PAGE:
Skhosana earned 31 of 50 votes en route to winning the election.
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After years of political power struggles, infighting, mudslinging, accusations of theft of funds, court cases and suspensions of top administrators that led to the sport of track and field in South Africa losing all its big sponsors and being brought to its knees on national level—and eventual intervention by the IAAF—Athletics South Africa (ASA) has elected the controversial Aleck Skhosana as its new President at a Special General Meeting observed by the IAAF.
In a move that many observers felt was setting the fox to keep the geese, Skhosana garnered 31 out of 50 votes to lead ASA for the next two years. Former president James Evans, who was removed from office by ASA provinces in November last year, received four votes.
Skhosana himself was discredited in 2011 when, as President of the Kwazulu-Natal provincial body (KZN), he was embroiled in a controversy around allegations that he and his executive were guilty of fraud, corruption and mismanagement that crippled the sport in the province. Skhosana then countered that the allegations were made by “a minority group of white people who are driven by hatred.”
Under Skhosana’s management, KZN was eventually declared bankrupt and the province’s clubs removed him and his entire executive at a meeting in 2012. Skhosana was replaced by Sello Mokoena.
After the unpopular Evans was removed last year (in a move that he steadfastly claimed was unconstitutional), the provinces elected an interim board under the leadership of Mokoena. This board was not recognized by the IAAF, who earlier this year sent Cheikh Thiare, the director of its president’s executive office, to intervene in ASA’s problems.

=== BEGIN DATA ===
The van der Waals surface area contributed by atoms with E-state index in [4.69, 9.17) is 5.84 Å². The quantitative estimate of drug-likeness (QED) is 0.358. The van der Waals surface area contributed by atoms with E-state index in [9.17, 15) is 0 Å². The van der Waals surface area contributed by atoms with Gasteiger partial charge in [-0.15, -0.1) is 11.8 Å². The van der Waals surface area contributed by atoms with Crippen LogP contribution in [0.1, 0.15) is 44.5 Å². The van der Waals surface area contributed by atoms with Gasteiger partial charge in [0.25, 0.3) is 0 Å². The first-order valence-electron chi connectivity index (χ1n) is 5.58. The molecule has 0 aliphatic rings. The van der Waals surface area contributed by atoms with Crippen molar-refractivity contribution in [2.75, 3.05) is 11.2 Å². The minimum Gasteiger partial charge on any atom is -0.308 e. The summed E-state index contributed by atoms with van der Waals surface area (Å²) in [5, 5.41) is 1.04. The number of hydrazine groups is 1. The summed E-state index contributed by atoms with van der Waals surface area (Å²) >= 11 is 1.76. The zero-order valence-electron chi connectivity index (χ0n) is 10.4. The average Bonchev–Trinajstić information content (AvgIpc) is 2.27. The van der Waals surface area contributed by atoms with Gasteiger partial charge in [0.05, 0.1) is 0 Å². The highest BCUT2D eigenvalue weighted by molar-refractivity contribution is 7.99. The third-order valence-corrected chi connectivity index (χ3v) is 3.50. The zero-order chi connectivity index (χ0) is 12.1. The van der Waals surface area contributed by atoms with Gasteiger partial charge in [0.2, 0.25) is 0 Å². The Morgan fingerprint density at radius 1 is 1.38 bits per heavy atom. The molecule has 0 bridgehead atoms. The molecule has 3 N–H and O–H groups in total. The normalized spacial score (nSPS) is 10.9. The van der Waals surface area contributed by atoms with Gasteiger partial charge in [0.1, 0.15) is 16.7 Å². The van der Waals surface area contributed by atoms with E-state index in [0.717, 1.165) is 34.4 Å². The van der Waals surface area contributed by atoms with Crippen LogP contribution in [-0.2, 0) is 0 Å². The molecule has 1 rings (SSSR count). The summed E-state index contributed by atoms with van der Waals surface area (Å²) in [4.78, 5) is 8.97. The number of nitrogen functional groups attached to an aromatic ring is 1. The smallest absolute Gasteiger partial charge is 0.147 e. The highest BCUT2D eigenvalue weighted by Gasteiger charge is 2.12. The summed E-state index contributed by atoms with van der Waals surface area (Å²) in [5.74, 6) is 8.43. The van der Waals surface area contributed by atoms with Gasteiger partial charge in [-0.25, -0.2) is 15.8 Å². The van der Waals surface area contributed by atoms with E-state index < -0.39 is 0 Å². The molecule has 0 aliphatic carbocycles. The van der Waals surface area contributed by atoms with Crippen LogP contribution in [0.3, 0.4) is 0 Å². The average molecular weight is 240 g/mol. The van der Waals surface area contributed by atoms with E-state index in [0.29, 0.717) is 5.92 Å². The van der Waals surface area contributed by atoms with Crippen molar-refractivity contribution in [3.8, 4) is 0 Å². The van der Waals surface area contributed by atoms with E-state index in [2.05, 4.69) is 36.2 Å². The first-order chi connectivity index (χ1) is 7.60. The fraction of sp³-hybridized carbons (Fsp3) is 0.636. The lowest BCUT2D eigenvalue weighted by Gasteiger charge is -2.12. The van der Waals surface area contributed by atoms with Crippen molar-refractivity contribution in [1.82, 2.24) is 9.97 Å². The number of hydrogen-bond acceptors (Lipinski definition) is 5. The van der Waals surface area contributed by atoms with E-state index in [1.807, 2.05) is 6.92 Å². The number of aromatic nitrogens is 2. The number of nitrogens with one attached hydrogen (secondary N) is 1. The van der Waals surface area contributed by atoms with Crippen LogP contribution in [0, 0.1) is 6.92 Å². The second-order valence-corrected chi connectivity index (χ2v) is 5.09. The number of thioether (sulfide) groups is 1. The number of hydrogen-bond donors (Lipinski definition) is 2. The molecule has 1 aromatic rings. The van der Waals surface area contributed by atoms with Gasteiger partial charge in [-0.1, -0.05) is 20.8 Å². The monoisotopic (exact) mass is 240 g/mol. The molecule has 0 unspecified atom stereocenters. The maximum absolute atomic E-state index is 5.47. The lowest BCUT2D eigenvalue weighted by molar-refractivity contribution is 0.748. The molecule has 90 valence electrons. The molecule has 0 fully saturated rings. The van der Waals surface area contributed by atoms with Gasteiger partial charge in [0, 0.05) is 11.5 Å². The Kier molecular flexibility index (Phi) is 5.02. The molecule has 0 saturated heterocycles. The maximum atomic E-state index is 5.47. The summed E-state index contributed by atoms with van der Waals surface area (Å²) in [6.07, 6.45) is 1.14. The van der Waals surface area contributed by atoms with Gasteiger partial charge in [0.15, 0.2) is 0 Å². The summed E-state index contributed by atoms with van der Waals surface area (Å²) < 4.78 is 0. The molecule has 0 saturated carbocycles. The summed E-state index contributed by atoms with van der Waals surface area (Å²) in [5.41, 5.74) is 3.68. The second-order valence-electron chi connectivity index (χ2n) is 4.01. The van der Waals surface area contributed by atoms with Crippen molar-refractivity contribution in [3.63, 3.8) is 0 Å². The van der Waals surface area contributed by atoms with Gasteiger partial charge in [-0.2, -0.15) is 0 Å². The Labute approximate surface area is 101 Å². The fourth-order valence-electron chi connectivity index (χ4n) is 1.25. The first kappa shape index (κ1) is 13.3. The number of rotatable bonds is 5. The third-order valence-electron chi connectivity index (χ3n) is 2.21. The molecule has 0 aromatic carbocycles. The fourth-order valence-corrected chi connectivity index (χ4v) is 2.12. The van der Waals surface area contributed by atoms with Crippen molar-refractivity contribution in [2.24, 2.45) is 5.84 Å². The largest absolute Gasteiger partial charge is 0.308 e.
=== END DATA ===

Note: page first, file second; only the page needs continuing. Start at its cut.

The result of Thiare’s visit was the election of an ad hoc committee that received a mandate from the IAAF to stabilize the national body and arrange new elections. Thiare ordered the warring parties to abandon all pending court cases they had instituted against one another. Members of the ad hoc committee were not allowed to stand for election in any position.
In the election for president, Mokoena received eight votes. Harold Adams, who played a leading role in the Caster Semenya saga in 2009, was elected vice president with 30 votes. Mokoena was also a candidate here and received seven votes. The new chairpersons of the three main ASA commissions are Jakes Jacobs (cross-country), who received 41 votes, James Moloi (road running), 36 votes and Pieter Lourens (track and field), 32 votes. The chairperson of the Athletes Commission is Dorah Mngwevu. Additional members of the Board are Motlatsi Keikabile, Shireen Noble, Nthatu Gwadiso and Esther Malema.
All 17 provinces attended the Special General Meeting.